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Tired of reading about car-bike conflicts on Sonoma County roads? Well, I'm tired of writing about them.

It's time for something to change.

A good start would be in the community of Oakmont, which is a great place to ride a bike on public streets but in my personal experience is home to too many residents who have a chip on their shoulder when it comes to cyclists. It's also home to the man accused of swerving his car into cyclist Toraj Soltani last week on Pythian Road, and then chasing Soltani onto the golf course and mowing him down from behind.

It would be nice to hear some cries of outrage from people who live in Oakmont, maybe a statement from the community's governing board that this kind of behavior is unacceptable and does not represent the values of that community. Instead, we read in Sunday's paper that road-rage suspect Harry E. Smith is considered by neighbors to be "a nice individual" who is "no more testy than the rest of us."

Are you kidding me? Smith, 81, was driving on a license that had been suspended because of a road rage incident on Highway 101, and is a suspect in at least two other aggressive incidents involving bicyclists that occurred prior to his alleged attack on Soltani.

If that is typical Oakmont testiness, the place needs to be quarantined.

The truth is, I don't believe Smith represents the norm at Oakmont. But, increasingly, I believe this case represents something seriously wrong in Sonoma County. There exists a small but disturbing number of drivers who feel empowered and enabled to take out their frustrations on bicycle riders.

This can take many forms, from hurling insults or objects out of a car window to "buzzing" cyclists with a speeding car to actually ramming into them on the road – and now on a golf course. I'm an avid cyclist, and while I have not suffered the worst of these attacks (knocking on wood here), I have been the victim of some, and I hear about others on an all-too-frequent basis.

The knee-jerk reaction seems to be that "the cyclist must have had it coming." But no one "deserves" to be attacked with a car, or have things thrown at them when they are defenseless and rolling along at 20 mph. Soltani said Smith seemed to target him because he was riding with his hands off of the handlebars – something most of us learn to do safely as children. Rose Zoia, who told police she had a run-in with Smith last fall, said he railed at her for being "too young to be riding in Oakmont," according to the Police Department's press release.

Let's be clear – Oakmont is a community for residents age 55 and over, but its streets are public. They are paid for and maintained by the citizens of Santa Rosa, and all of us have the right to use them. That means regardless of our age, where we live or what our vehicle of choice may be.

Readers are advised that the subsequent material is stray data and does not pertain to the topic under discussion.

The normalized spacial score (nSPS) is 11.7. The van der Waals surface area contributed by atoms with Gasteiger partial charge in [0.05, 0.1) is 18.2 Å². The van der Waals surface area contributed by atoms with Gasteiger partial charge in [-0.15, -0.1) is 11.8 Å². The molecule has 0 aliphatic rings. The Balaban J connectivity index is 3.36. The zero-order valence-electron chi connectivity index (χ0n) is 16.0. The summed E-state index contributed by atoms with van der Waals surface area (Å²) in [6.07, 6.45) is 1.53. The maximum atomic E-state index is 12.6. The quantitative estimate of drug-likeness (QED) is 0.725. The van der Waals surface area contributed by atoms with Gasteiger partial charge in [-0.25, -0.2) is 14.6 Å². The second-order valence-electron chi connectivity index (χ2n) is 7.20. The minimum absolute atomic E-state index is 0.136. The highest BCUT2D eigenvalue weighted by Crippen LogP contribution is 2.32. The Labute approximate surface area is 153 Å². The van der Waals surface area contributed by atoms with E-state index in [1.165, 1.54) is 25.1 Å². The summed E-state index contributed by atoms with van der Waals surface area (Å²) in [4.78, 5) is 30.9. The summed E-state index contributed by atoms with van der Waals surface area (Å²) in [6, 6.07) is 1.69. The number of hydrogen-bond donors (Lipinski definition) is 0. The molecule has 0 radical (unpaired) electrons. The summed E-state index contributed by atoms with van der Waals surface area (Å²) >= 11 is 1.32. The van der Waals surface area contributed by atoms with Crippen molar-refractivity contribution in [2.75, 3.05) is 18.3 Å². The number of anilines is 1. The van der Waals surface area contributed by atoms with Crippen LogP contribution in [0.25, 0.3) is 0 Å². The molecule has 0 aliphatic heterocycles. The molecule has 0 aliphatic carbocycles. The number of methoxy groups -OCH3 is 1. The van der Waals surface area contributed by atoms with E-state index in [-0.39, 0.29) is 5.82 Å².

And that goes for every public street and road. It seems ridiculous to even feel a need to say that, but apparently there is a belief among some drivers that bikes don't belong on certain roads.

Again, it's time for that to change. And it's time for the animosity directed toward cyclists to change, as well. We all know that driving can be frustrating. But when you see another driver on a cell phone, or make a bad lane change, you don't throw a beer can at him or try to run him off the road. Why do it to a cyclist?

Part of it is because we're vulnerable, of course. But another large part seems to be that our society has not sent a clear enough message that it is unacceptable.

This requires a more serious approach from law enforcement and our criminal justice system. Why was Smith – whose car, description and license plate had been reported months ago by Zoia – not immediately identified as a suspect in Soltani's attack? Police said "no actual crime had occurred" in Zoia's case, but there needs to be a database of drivers reported as aggressive to cyclists on our roads, and those drivers should know that police have them on their books. If and when they are convicted of a crime, they should be punished just as harshly as if their weapon had been a gun.

We also need a more serious approach from the general public. We as a community need to decide that aggression toward cyclists will not be tolerated. We can't "balance" a potentially deadly attack on a cyclist with scoldings about bikers riding two abreast or rolling through stop signs. There is no excuse for using a car to intimidate or injure another human being – period.

Drivers need to know that if they do use their car for that purpose, other citizens who witness it are going to report them, police are going to find them and the criminal justice system is going to prosecute them.

And society is going to condemn them as the cowards and criminals that they are.

Let the change begin today.

<i>Chris Coursey's blog offers a community commentary and forum, from issues of the day to the ingredients of life in Sonoma County.</i>